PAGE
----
The "career move" concept is an interesting one. I, too, have experienced an enhanced "career"/business since my diagnosis almost four years ago. After my arduous chemo treatment and, as I started feeling better, I realized that I needed and wanted to get back to my real work. That work is primarily in support of and in creating valuable venues for women. Ironically, the colonoscopy that "uncovered" my tumor was found on Women's Equality Day (August 26, 2002)!
Before that turning point in my life, I had fervently and almost ineffectively worked to do "something" for women, but I really had nothing to "say" that would attract them. Before that scary diagnosis, I didn't have that clear message that would serve to bring them to the "table".
Now I, obviously, do.
Advocating "Know Thy Plumbing"!! "Constipation Kills" "Your Personal Value Compromises Only Hurt YOU!, are just some of the preventative and provocative statements I make. These hard-to-ignore, taboo-breaking headlines, are heard. And today I now have a great, full-length story that gets and keeps their attention.
I have yet another thought for you (and for other Survivors reading this blog): the Lance Armstrong Foundation is hosting a Cancer Survivorship Research Conference in DC the month of October. I am passionate about this survivorship issue (and all the mryiad of survivor issues!), and I'd like to contribute and learn more from the ongoing research. But I do think you also have so much to contribute to these folks (and us), and I would hope that somehow the LAF and you would find each other for further work.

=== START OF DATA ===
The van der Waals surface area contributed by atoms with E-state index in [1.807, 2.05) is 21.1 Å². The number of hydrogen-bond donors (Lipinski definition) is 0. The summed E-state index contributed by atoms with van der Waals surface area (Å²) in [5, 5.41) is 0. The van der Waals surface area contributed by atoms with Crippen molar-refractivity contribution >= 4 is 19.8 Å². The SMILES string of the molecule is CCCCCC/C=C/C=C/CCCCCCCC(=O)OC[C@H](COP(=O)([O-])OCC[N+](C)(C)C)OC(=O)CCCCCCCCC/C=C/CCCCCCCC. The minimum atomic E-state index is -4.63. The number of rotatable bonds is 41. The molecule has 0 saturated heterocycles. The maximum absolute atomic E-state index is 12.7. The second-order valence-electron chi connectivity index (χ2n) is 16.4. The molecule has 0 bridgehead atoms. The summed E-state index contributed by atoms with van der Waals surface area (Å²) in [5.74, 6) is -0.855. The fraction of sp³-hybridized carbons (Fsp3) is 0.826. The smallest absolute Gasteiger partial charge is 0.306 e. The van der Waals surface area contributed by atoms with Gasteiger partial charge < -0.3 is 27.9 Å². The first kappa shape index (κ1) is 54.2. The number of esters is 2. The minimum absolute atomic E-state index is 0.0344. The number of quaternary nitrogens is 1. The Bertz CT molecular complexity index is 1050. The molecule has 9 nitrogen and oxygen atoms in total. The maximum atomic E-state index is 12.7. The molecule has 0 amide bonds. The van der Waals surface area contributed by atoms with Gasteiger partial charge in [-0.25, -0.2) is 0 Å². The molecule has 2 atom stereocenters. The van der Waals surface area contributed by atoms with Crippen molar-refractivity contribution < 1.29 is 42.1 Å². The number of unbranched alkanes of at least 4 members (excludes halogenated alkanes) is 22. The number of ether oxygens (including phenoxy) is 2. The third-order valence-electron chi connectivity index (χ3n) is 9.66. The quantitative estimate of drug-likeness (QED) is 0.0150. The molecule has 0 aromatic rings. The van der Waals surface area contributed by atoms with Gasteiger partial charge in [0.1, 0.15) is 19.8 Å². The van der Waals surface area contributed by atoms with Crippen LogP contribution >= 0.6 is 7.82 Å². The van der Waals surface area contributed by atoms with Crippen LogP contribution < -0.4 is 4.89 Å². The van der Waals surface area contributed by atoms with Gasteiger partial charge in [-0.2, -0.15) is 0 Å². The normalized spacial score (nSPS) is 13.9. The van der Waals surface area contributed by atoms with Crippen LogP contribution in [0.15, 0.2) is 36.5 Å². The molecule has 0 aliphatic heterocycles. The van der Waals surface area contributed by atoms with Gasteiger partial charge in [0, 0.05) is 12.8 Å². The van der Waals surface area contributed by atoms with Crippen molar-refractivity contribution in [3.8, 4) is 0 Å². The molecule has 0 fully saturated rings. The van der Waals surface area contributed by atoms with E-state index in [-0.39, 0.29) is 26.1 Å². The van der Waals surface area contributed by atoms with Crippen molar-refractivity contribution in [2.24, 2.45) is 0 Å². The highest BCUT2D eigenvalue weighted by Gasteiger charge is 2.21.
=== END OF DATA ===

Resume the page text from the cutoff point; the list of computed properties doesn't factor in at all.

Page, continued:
We are, as you know, all Survivors!!
Please continue to pour your heart out on your blog. It gives us all "heart"!
Sent by Erika Hanson Brown | 9:32 AM | 7-12-2006
I just happened upon your blog two days ago, and it has been fascinating, and reflective, reading. I applaud your courage, your insights, and your sense of humor in all of this. I have recommended this site to a friend of mine whose sister is battling cancer. My family's thoughts and prayers are with you and your family.
Sent by Bill Combs | 9:38 AM | 7-12-2006
My wife has been diagnosed with breast cancer twice in the last three years. Her last chemo treatment was March 17th, 2005. Tomorrow, Wednesday July 12th, she goes to the City of Hope National Medical Center in Duarte, California for a hastily scheduled out-patient surgery to remove a lump from her chest which was not detectable just one week ago. I say chest because she has already lost both breasts to cancer.
I've heard My Cancer essays on the radio in the past and today I downloaded all that are available to my PC. I read many of the other essays this afternoon. The frankness and honesty of the essays have always been appreciated but today the words are especially heart-felt.